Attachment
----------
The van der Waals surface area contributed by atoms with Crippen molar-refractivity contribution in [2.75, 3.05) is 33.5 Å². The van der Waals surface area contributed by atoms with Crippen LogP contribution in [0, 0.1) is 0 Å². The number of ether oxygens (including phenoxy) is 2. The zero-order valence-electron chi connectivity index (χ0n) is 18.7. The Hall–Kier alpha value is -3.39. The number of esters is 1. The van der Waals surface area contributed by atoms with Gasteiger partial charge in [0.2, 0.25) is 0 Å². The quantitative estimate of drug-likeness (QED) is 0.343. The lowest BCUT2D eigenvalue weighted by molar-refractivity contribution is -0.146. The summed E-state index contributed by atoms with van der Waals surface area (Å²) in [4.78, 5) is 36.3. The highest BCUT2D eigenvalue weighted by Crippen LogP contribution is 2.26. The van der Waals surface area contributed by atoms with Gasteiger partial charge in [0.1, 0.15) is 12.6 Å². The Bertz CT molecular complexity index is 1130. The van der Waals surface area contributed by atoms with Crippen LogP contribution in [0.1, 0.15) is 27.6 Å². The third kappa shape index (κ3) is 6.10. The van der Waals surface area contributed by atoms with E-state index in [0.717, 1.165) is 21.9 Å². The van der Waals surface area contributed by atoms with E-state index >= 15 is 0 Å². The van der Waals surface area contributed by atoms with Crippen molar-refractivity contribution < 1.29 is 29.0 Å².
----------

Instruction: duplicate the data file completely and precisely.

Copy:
The van der Waals surface area contributed by atoms with Crippen molar-refractivity contribution in [2.75, 3.05) is 33.5 Å². The van der Waals surface area contributed by atoms with Crippen LogP contribution in [0, 0.1) is 0 Å². The number of ether oxygens (including phenoxy) is 2. The zero-order valence-electron chi connectivity index (χ0n) is 18.7. The Hall–Kier alpha value is -3.39. The number of esters is 1. The van der Waals surface area contributed by atoms with Gasteiger partial charge in [0.2, 0.25) is 0 Å². The quantitative estimate of drug-likeness (QED) is 0.343. The lowest BCUT2D eigenvalue weighted by molar-refractivity contribution is -0.146. The summed E-state index contributed by atoms with van der Waals surface area (Å²) in [4.78, 5) is 36.3. The highest BCUT2D eigenvalue weighted by Crippen LogP contribution is 2.26. The van der Waals surface area contributed by atoms with Gasteiger partial charge in [0.1, 0.15) is 12.6 Å². The Bertz CT molecular complexity index is 1130. The van der Waals surface area contributed by atoms with Crippen LogP contribution in [0.1, 0.15) is 27.6 Å². The third kappa shape index (κ3) is 6.10. The van der Waals surface area contributed by atoms with E-state index in [0.717, 1.165) is 21.9 Å². The van der Waals surface area contributed by atoms with E-state index >= 15 is 0 Å². The van der Waals surface area contributed by atoms with Crippen molar-refractivity contribution < 1.29 is 29.0 Å².